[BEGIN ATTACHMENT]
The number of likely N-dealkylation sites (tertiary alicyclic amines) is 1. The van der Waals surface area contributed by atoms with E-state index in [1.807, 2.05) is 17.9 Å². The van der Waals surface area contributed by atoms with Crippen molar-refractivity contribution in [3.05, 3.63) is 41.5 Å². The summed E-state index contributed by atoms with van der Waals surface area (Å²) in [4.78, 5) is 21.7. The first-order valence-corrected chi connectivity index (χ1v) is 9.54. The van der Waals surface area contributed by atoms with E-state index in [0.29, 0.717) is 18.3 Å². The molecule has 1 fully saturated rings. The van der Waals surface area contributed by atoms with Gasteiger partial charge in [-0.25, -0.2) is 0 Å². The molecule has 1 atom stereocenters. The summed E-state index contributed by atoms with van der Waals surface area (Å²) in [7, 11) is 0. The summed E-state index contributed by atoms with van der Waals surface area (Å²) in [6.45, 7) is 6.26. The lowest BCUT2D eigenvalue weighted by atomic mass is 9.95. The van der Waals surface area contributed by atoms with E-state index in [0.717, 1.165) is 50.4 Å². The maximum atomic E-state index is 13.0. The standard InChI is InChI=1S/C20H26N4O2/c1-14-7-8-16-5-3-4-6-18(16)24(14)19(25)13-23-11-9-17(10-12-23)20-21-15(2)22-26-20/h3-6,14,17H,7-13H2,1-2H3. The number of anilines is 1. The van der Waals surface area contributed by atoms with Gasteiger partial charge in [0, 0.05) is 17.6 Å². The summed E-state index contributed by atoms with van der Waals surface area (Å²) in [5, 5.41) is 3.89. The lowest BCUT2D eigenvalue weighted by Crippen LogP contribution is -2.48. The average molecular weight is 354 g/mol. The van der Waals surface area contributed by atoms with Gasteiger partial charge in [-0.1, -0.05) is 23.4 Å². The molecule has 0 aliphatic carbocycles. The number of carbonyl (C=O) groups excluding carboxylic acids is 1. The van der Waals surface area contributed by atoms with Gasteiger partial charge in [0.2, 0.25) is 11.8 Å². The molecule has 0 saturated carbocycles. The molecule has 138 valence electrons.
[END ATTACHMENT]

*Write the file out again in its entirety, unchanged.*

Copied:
The number of likely N-dealkylation sites (tertiary alicyclic amines) is 1. The van der Waals surface area contributed by atoms with E-state index in [1.807, 2.05) is 17.9 Å². The van der Waals surface area contributed by atoms with Crippen molar-refractivity contribution in [3.05, 3.63) is 41.5 Å². The summed E-state index contributed by atoms with van der Waals surface area (Å²) in [4.78, 5) is 21.7. The first-order valence-corrected chi connectivity index (χ1v) is 9.54. The van der Waals surface area contributed by atoms with E-state index in [0.29, 0.717) is 18.3 Å². The molecule has 1 fully saturated rings. The van der Waals surface area contributed by atoms with Gasteiger partial charge in [-0.25, -0.2) is 0 Å². The molecule has 1 atom stereocenters. The summed E-state index contributed by atoms with van der Waals surface area (Å²) in [7, 11) is 0. The summed E-state index contributed by atoms with van der Waals surface area (Å²) in [6.45, 7) is 6.26. The lowest BCUT2D eigenvalue weighted by atomic mass is 9.95. The van der Waals surface area contributed by atoms with E-state index in [0.717, 1.165) is 50.4 Å². The maximum atomic E-state index is 13.0. The standard InChI is InChI=1S/C20H26N4O2/c1-14-7-8-16-5-3-4-6-18(16)24(14)19(25)13-23-11-9-17(10-12-23)20-21-15(2)22-26-20/h3-6,14,17H,7-13H2,1-2H3. The number of anilines is 1. The van der Waals surface area contributed by atoms with Gasteiger partial charge in [0, 0.05) is 17.6 Å². The summed E-state index contributed by atoms with van der Waals surface area (Å²) in [5, 5.41) is 3.89. The lowest BCUT2D eigenvalue weighted by Crippen LogP contribution is -2.48. The average molecular weight is 354 g/mol. The van der Waals surface area contributed by atoms with Gasteiger partial charge in [-0.1, -0.05) is 23.4 Å². The molecule has 0 aliphatic carbocycles. The number of carbonyl (C=O) groups excluding carboxylic acids is 1. The van der Waals surface area contributed by atoms with Gasteiger partial charge in [0.2, 0.25) is 11.8 Å². The molecule has 0 saturated carbocycles. The molecule has 138 valence electrons.